The U.S. Department of Energy said Wednesday that it is seeking $509 million in fines and interest from Cities Service Oil & Gas Corp. for allegedly overcharging for oil between 1979 and 1981 in violation of federal pricing regulations.
Cities Service immediately denied any wrongdoing and said it would "vigorously" appeal the case.
The action, one of the largest overcharging claims ever, could pose a significant financial liability for Occidental Petroleum Corp., the Los Angeles-based oil company that acquired Tulsa, Okla.-based Cities Service in 1982.
To finance the $4-billion acquisition, Occidental borrowed heavily. It has since repaid that debt by selling assets, but it still has total debt of about $4 billion, analysts estimate, making it one of the nation's most highly leveraged oil firms.
Usually Settle for Less
However, oil industry analysts said it is highly unlikely that Occidental will be liable for the entire amount. In many previous cases of alleged oil pricing violations, one analyst said, the offending oil companies have settled out of court, paying as little as 10% of the sum sought by the government.
A 10% pay-out would result in a fine of about $50 million for Cities Service, "which is not a heck of a lot," said the analyst, who asked not to be identified. "They (Occidental) have a number of projects going where they could lose much more than $50 million."
"Obviously, if they have to pay $509 million, that's significant," said analyst John Curti of the San Francisco-based investment firm of Birr, Wilson & Co. But, he said, it could take years before the issue is settled. Such oil pricing fines are subject to a series of appeals to departmental officials and to the courts.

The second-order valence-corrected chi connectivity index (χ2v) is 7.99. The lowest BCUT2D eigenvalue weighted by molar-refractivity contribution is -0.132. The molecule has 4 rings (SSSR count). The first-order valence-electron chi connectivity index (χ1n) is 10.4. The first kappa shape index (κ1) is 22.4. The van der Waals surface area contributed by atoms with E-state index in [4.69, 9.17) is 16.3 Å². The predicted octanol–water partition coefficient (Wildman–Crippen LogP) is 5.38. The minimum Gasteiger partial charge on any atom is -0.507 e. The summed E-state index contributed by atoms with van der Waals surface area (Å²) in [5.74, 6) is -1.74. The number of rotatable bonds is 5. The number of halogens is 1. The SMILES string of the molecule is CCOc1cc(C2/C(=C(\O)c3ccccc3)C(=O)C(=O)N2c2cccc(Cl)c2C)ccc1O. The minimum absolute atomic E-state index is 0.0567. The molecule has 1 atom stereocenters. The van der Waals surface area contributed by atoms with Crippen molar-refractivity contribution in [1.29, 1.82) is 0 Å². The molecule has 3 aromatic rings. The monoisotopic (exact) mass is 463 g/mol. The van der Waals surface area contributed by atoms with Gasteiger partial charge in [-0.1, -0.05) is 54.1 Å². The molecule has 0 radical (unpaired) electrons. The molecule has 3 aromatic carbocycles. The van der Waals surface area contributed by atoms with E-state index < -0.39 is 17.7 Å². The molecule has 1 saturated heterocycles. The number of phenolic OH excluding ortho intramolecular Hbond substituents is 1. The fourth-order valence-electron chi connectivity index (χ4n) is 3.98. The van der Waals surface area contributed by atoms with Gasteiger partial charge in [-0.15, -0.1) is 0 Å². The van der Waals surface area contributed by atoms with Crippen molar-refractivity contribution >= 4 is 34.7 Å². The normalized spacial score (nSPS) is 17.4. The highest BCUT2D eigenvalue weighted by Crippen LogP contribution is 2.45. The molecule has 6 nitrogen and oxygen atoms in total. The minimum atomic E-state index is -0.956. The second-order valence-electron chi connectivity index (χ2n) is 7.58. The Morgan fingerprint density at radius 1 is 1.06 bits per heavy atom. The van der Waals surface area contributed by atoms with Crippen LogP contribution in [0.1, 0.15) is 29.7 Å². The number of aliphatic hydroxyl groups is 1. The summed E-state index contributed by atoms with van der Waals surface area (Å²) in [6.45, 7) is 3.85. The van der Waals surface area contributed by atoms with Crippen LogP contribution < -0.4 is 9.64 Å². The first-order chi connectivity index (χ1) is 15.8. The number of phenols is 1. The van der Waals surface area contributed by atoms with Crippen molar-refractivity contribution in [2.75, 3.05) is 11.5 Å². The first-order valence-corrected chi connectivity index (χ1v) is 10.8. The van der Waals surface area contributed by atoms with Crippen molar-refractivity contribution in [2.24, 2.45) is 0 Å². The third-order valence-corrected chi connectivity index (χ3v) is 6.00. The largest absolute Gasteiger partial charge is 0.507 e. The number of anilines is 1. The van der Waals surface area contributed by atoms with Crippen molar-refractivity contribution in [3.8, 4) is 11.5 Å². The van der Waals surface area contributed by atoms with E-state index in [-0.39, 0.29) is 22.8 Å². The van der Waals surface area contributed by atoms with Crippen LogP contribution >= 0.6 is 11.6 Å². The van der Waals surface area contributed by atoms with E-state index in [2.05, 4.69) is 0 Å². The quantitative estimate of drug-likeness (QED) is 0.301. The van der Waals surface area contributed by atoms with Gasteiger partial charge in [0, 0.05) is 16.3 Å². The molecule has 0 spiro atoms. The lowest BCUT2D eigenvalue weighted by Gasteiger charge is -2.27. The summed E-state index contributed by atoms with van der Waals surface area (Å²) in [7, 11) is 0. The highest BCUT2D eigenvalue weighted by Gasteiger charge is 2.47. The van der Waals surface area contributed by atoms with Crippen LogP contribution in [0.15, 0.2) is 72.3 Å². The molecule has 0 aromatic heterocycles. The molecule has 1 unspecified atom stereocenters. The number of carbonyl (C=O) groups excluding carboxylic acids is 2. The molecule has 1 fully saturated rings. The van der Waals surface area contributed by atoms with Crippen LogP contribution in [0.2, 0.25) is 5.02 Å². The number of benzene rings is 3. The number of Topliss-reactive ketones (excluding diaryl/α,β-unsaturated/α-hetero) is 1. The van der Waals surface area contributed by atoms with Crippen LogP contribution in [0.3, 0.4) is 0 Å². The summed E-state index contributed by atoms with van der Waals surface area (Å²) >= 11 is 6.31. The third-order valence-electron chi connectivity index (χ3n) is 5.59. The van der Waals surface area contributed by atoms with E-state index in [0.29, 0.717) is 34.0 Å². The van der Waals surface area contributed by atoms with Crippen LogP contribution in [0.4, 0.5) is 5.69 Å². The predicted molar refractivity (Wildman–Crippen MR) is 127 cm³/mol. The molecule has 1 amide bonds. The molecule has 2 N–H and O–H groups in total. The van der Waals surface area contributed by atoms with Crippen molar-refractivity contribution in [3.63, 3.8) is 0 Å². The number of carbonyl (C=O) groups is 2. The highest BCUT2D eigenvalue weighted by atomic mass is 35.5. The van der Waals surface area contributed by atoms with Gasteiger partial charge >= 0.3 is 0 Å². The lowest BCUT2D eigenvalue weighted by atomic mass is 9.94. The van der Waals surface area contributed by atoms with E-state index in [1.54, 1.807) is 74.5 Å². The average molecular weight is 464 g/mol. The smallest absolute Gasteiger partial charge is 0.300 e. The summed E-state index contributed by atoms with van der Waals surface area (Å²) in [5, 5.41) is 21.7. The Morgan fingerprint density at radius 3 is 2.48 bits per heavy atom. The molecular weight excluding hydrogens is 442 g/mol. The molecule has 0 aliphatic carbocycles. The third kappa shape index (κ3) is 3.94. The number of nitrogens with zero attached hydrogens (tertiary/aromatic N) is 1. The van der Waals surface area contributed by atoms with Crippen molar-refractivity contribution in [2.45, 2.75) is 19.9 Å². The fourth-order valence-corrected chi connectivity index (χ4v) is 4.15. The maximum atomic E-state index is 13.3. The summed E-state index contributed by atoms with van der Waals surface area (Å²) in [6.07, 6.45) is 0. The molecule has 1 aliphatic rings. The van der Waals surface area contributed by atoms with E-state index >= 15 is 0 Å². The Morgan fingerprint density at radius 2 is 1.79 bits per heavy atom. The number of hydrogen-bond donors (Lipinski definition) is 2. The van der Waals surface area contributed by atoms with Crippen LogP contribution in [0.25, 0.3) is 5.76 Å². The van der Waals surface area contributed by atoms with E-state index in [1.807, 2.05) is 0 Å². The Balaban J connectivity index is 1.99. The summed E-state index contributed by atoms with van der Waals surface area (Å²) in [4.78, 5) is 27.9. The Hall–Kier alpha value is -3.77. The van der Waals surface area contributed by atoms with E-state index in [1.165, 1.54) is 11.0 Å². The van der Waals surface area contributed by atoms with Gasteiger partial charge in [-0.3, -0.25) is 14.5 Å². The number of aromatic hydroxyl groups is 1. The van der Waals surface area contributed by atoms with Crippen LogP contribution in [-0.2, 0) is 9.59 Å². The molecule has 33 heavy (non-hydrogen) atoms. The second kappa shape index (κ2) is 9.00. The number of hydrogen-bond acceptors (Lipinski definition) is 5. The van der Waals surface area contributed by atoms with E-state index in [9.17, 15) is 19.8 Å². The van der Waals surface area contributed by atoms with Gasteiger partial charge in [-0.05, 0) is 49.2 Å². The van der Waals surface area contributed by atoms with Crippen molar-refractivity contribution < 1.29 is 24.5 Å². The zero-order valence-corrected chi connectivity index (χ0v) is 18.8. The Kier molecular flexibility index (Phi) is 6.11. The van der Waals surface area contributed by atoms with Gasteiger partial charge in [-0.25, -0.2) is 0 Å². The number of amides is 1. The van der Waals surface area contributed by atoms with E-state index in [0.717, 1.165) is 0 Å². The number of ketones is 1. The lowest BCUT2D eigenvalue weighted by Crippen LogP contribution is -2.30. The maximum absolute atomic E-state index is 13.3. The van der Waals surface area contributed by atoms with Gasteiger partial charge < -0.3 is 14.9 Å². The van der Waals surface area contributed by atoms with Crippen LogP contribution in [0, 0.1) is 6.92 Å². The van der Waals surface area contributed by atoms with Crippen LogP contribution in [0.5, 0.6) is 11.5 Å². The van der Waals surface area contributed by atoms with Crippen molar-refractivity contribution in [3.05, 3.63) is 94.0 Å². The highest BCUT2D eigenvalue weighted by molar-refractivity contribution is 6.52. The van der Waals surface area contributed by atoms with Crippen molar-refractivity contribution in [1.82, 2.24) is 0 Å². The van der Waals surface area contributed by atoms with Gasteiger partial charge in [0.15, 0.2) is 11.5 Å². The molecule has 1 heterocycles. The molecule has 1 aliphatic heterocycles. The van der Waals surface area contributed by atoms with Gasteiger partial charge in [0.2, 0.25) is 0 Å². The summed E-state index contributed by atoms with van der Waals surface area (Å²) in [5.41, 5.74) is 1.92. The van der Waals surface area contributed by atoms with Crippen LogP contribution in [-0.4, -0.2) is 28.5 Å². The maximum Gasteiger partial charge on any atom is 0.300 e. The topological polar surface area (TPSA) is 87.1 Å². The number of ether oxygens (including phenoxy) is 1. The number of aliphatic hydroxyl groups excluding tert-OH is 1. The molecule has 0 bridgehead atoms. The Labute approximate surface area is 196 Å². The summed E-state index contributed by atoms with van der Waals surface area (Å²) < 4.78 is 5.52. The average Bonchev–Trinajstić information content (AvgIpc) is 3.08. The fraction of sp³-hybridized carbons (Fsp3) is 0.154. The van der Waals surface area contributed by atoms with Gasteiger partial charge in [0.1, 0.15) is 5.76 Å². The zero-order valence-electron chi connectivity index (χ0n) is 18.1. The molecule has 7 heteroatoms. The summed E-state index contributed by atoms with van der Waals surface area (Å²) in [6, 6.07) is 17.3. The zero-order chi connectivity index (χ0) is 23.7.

An Occidental spokesman said the company had no comment.
13 Million Barrels
The Department of Energy contends that Cities Service violated rules of the now-abandoned entitlements program, which required refiners with access to less expensive crude oil under government price controls to make payments to refiners who did not have such low-priced supplies.
The government charges that Cities Service sold 13 million barrels of oil from wells that, at the time, were subject to government price controls, department lawyer Carl Corrallo said. Typical controlled prices were about $7 a barrel, while oil from uncontrolled wells was selling for more than $30 a barrel by early 1981.
Corrallo contended that each Cities Service sale from controlled wells was tied to the purchase of an equivalent amount of uncontrolled oil at a substantial discount from market prices.
Cities Service used this ploy to refine and sell finished petroleum products such as gasoline and heating oil without making required entitlements payments to other refiners, Corrallo contended.
The alleged violations occurred between October, 1979, and January, 1981, when President Reagan lifted controls. The government is proposing $257.5 million in fines for alleged oil overcharges and another $251.8 million in accumulated interest.
Cities Service called the government's claims "completely invalid."
"There were no overcharges involved here," Cities Service Chairman David A. Hentschel said. "What Cities did was to buy oil at the most favorable price, as was a common practice; it reported such purchases to the DOE and passed on its price advantage to its customers."